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Overnight Energy: Spending bill aims to reduce emissions, spur energy development | Biden assembles team to enact ambitious climate agenda | CDC questioned EPA rule declining to impose tougher soot regulations

Overnight Energy: Spending bill aims to reduce emissions, spur energy development | Biden assembles team to enact ambitious climate agenda | CDC questioned EPA rule declining to impose tougher soot regulations
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IT’S MONDAY!!! Welcome to Overnight Energy, The Hill's roundup of the latest energy and environment news. Please send tips and comments to Rebecca Beitsch at rbeitsch@thehill.com. Follow her on Twitter: @rebeccabeitsch. Reach Rachel Frazin at rfrazin@thehill.com or follow her on Twitter: @RachelFrazin.

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Programming note: Wednesday, December 23 will be the last edition of Overnight Energy this year. We’ll be back on January 4, 2021! Have a great holiday season!!! 

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CATCHING A RIDE ON THE (OMNI)BUS: The spending package Congress is poised to vote on Monday includes investments in clean energy and provisions to capture carbon pollution and reduce the use of powerful greenhouse gasses. 

HFCs: In what supporters are hailing as a win in the battle against climate change, the legislation would aim to phase down the use of the greenhouse gases, called hydrofluorocarbons (HFCs), over the next 15 years.

The gases would be reduced by 85 percent during this period when compared to a baseline level.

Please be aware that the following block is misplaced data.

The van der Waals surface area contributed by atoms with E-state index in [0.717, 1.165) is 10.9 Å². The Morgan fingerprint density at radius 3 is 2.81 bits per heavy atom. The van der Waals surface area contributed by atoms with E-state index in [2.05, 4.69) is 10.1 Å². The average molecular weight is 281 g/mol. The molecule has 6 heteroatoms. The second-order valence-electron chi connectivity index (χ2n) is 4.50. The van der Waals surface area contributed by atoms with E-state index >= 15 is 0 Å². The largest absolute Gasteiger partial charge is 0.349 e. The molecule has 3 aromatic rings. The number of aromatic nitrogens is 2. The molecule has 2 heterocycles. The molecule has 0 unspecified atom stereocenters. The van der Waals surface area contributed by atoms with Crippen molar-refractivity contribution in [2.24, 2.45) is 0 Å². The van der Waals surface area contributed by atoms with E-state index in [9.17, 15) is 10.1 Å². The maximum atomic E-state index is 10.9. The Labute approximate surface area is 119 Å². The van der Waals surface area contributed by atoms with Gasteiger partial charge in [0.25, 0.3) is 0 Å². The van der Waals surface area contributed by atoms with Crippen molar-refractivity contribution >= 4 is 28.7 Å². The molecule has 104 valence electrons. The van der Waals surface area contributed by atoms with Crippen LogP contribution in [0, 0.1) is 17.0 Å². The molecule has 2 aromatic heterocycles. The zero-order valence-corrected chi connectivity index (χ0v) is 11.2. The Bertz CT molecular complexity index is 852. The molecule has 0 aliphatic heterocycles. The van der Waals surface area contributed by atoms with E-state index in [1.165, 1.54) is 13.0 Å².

And states would be prevented from setting their own, stricter regulations for at least five years. 

Nukes, wind and solar: The bill seeks to further the availability of nuclear fuel through a program to support the availability of uranium that can be used in advanced reactors. Nuclear energy is somewhat controversial as it is emission-free but produces toxic waste. 

The bill could boost renewables by requiring the Interior Department to set goals for wind, solar and geothermal energy production on federal lands. It also says the department should aim to give permits for at least 25 gigawatts of energy from these sources by 2025.

The bill would extend certain industrial tax credits for renewable energy production, and it creates a program to research energy storage technology, which proponents say could help the deployment of renewable energy because it would aid in its usage during times when it’s not being produced. 

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Gotta catch ‘em all: The legislation would have the government research carbon capture and sequestration technology that’s used to capture and store carbon dioxide that would otherwise be emitted into the atmosphere when fossil fuels are produced.